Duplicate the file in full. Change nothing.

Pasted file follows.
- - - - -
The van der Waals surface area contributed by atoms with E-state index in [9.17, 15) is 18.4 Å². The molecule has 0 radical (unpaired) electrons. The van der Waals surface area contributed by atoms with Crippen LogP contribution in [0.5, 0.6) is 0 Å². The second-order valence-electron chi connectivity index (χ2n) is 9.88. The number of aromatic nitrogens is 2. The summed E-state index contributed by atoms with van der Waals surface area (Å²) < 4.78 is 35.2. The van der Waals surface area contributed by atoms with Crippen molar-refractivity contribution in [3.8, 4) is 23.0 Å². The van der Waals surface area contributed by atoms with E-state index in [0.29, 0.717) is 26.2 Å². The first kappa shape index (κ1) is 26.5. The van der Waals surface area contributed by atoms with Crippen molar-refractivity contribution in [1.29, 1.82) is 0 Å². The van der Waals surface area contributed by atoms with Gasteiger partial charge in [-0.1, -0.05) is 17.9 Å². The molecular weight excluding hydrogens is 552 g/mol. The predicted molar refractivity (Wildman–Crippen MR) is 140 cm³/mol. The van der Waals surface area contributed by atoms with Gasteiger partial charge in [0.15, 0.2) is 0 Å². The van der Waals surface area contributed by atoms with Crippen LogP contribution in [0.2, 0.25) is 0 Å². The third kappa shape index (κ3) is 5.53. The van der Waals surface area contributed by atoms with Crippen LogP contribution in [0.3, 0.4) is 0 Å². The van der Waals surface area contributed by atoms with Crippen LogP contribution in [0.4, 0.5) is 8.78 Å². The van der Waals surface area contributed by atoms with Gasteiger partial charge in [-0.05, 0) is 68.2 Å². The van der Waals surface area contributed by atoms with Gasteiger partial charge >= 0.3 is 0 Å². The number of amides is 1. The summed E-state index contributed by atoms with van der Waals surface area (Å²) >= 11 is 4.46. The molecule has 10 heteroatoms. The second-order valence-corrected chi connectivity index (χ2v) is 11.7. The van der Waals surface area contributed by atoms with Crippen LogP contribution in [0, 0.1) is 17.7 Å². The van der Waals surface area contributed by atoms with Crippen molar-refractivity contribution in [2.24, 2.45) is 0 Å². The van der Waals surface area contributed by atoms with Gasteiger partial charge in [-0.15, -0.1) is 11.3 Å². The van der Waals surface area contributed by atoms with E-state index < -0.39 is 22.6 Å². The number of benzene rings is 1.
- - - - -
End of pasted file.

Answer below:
The van der Waals surface area contributed by atoms with E-state index in [9.17, 15) is 18.4 Å². The molecule has 0 radical (unpaired) electrons. The van der Waals surface area contributed by atoms with Crippen LogP contribution in [0.5, 0.6) is 0 Å². The second-order valence-electron chi connectivity index (χ2n) is 9.88. The number of aromatic nitrogens is 2. The summed E-state index contributed by atoms with van der Waals surface area (Å²) < 4.78 is 35.2. The van der Waals surface area contributed by atoms with Crippen molar-refractivity contribution in [3.8, 4) is 23.0 Å². The van der Waals surface area contributed by atoms with E-state index in [0.29, 0.717) is 26.2 Å². The first kappa shape index (κ1) is 26.5. The van der Waals surface area contributed by atoms with Crippen molar-refractivity contribution in [1.29, 1.82) is 0 Å². The van der Waals surface area contributed by atoms with Gasteiger partial charge in [-0.1, -0.05) is 17.9 Å². The molecular weight excluding hydrogens is 552 g/mol. The predicted molar refractivity (Wildman–Crippen MR) is 140 cm³/mol. The van der Waals surface area contributed by atoms with Gasteiger partial charge in [0.15, 0.2) is 0 Å². The van der Waals surface area contributed by atoms with Crippen LogP contribution in [0.2, 0.25) is 0 Å². The third kappa shape index (κ3) is 5.53. The van der Waals surface area contributed by atoms with Crippen LogP contribution in [0.3, 0.4) is 0 Å². The van der Waals surface area contributed by atoms with Crippen LogP contribution in [0.4, 0.5) is 8.78 Å². The van der Waals surface area contributed by atoms with Gasteiger partial charge in [-0.05, 0) is 68.2 Å². The van der Waals surface area contributed by atoms with Gasteiger partial charge >= 0.3 is 0 Å². The number of amides is 1. The summed E-state index contributed by atoms with van der Waals surface area (Å²) >= 11 is 4.46. The molecule has 10 heteroatoms. The second-order valence-corrected chi connectivity index (χ2v) is 11.7. The van der Waals surface area contributed by atoms with Crippen LogP contribution in [0, 0.1) is 17.7 Å². The van der Waals surface area contributed by atoms with Crippen molar-refractivity contribution in [2.24, 2.45) is 0 Å². The van der Waals surface area contributed by atoms with Gasteiger partial charge in [-0.15, -0.1) is 11.3 Å². The van der Waals surface area contributed by atoms with E-state index < -0.39 is 22.6 Å². The number of benzene rings is 1.